Regulatory Change Prompts Lenders to Halt Funding to Servicemembers Seeking GAP | Auto Finance News | Auto Finance News

Regulatory Change Prompts Lenders to Halt Funding to Servicemembers Seeking GAP

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The Department of Defense (DoD) threw a wrench into servicemember compliance that’s causing lenders to stop funding contracts with GAP insurance to military members, lawyers told Auto Finance News.

The change stems from a December clarification to a Military Lending Act bulletin. Historically, auto loans have been exempt from the MLA, which places restrictions, such as banning mandatory arbitration clauses and placing a cap on interest rates, on other consumer loan products. However, under new guidance from the DoD, servicemembers and their dependents who are sold ancillary products no longer qualify for that exemption.

“We are still evaluating and reviewing the changes we will need to make, to ensure we continue to remain compliant with the MLA,” a Toyota Financial Services spokesman told AFN. “In the meantime, we have encouraged our dealers to conduct their own legal review, as well.”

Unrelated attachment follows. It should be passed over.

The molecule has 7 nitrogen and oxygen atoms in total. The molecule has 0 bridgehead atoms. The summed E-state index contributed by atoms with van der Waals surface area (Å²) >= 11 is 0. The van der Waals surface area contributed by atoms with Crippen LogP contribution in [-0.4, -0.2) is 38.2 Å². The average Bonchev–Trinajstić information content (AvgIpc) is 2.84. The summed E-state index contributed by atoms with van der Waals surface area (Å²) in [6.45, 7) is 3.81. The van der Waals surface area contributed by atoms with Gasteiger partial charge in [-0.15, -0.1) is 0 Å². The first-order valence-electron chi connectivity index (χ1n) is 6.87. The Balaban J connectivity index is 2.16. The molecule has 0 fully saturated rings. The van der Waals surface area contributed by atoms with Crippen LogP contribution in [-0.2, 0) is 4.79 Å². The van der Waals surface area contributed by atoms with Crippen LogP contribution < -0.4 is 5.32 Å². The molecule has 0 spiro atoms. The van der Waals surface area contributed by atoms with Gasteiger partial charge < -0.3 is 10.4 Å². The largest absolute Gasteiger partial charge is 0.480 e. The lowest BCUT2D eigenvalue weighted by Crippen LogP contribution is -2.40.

Some lenders are checking the Defense Manpower Data Center (DMDC) before funding contracts with GAP, and some are taking the extra step of ordering dealers to repurchase any contract where there is a covered borrower who was sold GAP, David Gemperle, attorney in the auto finance group at Nisen & Elliott, told AFN.

“Congress established the MLA to address certain credit practices, which it was concerned negatively affected the readiness of the force,” Navy Cmdr. Mike Cody, a Defense Department spokesman, told AFN. “The Department has carried forth that intent in implementing its rules and interpretations.”

Most major lenders, at a minimum, are putting out bulletins to dealers to check the DMDC, but there’s no guarantee every dealer is doing that, Gemperle said. “Implementing new processes takes time,” Gemperle said. “It’s possible that if [lenders] implemented the process of checking [the DMDC] now, they’d end up spending money to apply for a rule that will get revoked statutorily or with another regulatory push.”

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